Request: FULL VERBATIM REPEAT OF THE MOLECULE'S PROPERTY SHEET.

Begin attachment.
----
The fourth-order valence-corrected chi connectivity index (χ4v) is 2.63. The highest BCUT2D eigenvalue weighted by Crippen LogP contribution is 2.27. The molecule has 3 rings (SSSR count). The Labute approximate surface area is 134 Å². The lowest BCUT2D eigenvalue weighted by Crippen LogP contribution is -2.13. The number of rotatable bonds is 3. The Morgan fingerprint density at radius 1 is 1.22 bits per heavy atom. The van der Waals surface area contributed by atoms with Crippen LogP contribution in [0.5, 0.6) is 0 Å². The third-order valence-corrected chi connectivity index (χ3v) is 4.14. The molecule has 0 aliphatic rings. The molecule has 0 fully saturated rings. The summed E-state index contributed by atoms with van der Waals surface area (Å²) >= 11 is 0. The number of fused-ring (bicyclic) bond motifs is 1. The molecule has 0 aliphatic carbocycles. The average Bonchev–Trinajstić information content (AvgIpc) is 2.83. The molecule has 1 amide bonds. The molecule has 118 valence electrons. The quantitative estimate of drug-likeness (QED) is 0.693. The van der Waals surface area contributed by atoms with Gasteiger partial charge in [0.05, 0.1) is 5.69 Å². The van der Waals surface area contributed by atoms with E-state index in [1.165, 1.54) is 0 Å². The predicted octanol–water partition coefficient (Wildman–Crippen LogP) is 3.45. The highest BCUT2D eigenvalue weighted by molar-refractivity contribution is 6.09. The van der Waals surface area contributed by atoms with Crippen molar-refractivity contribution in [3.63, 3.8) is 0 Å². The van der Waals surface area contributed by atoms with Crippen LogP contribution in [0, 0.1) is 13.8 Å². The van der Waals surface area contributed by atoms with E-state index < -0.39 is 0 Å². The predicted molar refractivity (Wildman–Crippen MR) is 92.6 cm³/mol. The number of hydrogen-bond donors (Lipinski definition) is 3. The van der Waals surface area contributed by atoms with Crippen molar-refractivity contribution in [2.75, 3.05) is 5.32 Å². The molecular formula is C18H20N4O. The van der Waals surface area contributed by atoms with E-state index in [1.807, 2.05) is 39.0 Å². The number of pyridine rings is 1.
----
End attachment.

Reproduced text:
The fourth-order valence-corrected chi connectivity index (χ4v) is 2.63. The highest BCUT2D eigenvalue weighted by Crippen LogP contribution is 2.27. The molecule has 3 rings (SSSR count). The Labute approximate surface area is 134 Å². The lowest BCUT2D eigenvalue weighted by Crippen LogP contribution is -2.13. The number of rotatable bonds is 3. The Morgan fingerprint density at radius 1 is 1.22 bits per heavy atom. The van der Waals surface area contributed by atoms with Crippen LogP contribution in [0.5, 0.6) is 0 Å². The third-order valence-corrected chi connectivity index (χ3v) is 4.14. The molecule has 0 aliphatic rings. The molecule has 0 fully saturated rings. The summed E-state index contributed by atoms with van der Waals surface area (Å²) >= 11 is 0. The number of fused-ring (bicyclic) bond motifs is 1. The molecule has 0 aliphatic carbocycles. The average Bonchev–Trinajstić information content (AvgIpc) is 2.83. The molecule has 1 amide bonds. The molecule has 118 valence electrons. The quantitative estimate of drug-likeness (QED) is 0.693. The van der Waals surface area contributed by atoms with Gasteiger partial charge in [0.05, 0.1) is 5.69 Å². The van der Waals surface area contributed by atoms with E-state index in [1.165, 1.54) is 0 Å². The predicted octanol–water partition coefficient (Wildman–Crippen LogP) is 3.45. The highest BCUT2D eigenvalue weighted by molar-refractivity contribution is 6.09. The van der Waals surface area contributed by atoms with Crippen molar-refractivity contribution in [3.63, 3.8) is 0 Å². The van der Waals surface area contributed by atoms with Crippen LogP contribution in [0, 0.1) is 13.8 Å². The van der Waals surface area contributed by atoms with E-state index < -0.39 is 0 Å². The predicted molar refractivity (Wildman–Crippen MR) is 92.6 cm³/mol. The number of hydrogen-bond donors (Lipinski definition) is 3. The van der Waals surface area contributed by atoms with Crippen molar-refractivity contribution in [2.75, 3.05) is 5.32 Å². The molecular formula is C18H20N4O. The van der Waals surface area contributed by atoms with E-state index in [1.807, 2.05) is 39.0 Å². The number of pyridine rings is 1.